Historic Armenian Church in Nicosia reportedly leased to a foundation linked to Erdogan
By Nikolaos Stelgias
The Armenian Monastery and Virgin Mary Church, a cultural landmark with an 800-year history in the heart of Nicosia, has become the center of controversy following reports that the site may have been leased to a private foundation with connections to Turkish President Recep Tayyip Erdogan's inner circle.
With reference to a recent news article in Avrupa newspaper, Cenk Mutluyakali, a journalist for Yeni Duzen, has brought attention to the situation, highlighting the emotional and historical significance of the church, which has served as a vital place of worship and community for Armenians in Cyprus. The church has withstood numerous challenges throughout the centuries, including its seizure by the Ottomans and subsequent conversion into a salt warehouse before being returned to the Armenian community.
The recent rumors suggest that the church has been leased to a foundation associated with Erdogan's son-in-law, Selcuk Bayraktar, raising alarms amongst heritage conservationists and the Armenian community. This move is part of a broader trend in Northern Cyprus, where operations conducted through foundations are increasingly common. These foundations often have close ties to the ruling AKP in Turkey or Turkish individuals and are known to promote Islamic teachings.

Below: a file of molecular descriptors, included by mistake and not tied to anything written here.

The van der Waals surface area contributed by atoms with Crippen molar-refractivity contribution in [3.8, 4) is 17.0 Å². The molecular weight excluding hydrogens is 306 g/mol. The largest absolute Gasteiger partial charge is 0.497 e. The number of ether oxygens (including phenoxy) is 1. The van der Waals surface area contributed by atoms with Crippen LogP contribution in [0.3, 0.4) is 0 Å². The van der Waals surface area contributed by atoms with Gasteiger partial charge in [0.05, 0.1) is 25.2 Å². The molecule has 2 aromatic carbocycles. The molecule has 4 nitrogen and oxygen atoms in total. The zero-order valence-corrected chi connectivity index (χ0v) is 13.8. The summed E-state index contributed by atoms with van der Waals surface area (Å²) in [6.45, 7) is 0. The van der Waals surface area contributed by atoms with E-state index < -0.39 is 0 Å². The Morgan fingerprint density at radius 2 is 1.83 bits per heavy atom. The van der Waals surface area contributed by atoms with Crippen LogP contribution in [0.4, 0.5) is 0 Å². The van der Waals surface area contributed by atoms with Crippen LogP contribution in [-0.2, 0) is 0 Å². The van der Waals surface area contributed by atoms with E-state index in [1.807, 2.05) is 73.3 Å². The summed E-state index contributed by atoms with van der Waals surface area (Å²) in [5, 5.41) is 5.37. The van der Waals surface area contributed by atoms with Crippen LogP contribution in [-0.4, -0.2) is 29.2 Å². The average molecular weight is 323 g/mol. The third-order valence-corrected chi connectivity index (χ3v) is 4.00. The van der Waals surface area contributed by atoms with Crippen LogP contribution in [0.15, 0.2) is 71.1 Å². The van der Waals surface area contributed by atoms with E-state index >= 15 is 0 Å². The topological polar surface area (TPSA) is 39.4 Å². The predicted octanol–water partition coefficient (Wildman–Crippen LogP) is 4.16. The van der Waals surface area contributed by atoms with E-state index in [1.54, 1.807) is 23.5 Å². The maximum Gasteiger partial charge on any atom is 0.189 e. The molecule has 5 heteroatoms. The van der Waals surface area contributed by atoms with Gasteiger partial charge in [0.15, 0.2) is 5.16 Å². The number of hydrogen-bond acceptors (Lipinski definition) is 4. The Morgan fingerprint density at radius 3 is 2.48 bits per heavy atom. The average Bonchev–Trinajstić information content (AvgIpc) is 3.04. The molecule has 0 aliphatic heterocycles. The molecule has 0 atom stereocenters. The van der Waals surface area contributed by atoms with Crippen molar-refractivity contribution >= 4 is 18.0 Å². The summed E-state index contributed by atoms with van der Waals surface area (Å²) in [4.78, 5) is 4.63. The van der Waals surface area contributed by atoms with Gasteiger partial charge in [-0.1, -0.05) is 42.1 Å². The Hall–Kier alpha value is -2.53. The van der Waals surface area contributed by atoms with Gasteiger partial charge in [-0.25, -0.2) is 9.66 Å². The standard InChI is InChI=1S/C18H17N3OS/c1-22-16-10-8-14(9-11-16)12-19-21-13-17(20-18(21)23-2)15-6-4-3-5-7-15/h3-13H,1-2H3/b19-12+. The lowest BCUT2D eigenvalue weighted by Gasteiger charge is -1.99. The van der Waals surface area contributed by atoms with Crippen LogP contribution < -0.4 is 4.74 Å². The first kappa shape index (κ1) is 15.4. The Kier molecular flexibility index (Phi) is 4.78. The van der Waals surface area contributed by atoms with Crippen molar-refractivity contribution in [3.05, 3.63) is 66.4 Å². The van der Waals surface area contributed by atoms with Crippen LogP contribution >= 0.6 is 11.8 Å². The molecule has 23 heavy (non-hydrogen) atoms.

One such example is the involvement of the T3 Foundation, run by Bayraktar, in organizing events in cooperation with the Cyprus Science and Intelligence Foundation. These events, which have the backing of Turkish government institutions, suggest a potential shift in educational and cultural emphasis towards Islamic perspectives.
Mutluyakali's inquiry with the Director General of Evkaf revealed that while the church has not been rented out, adjacent buildings have been leased to the Cyprus Science and Intelligence Foundation for a nominal fee. This non-profit organization, headed by Mustafa Tumer, focuses on providing science education to children and receives material support from Bayraktar's foundation in Turkey.
This revelation has sparked a debate over the necessity of new foundations in a country already home to 23 universities and the appropriateness of external influences in Cypriot affairs. The author calls for transparency in the allocation of properties and suggests that returning the Armenian Church to its rightful community and allowing Cypriots to manage their affairs without nepotism and partisanship would benefit all parties involved.
* Photo: Wikipedia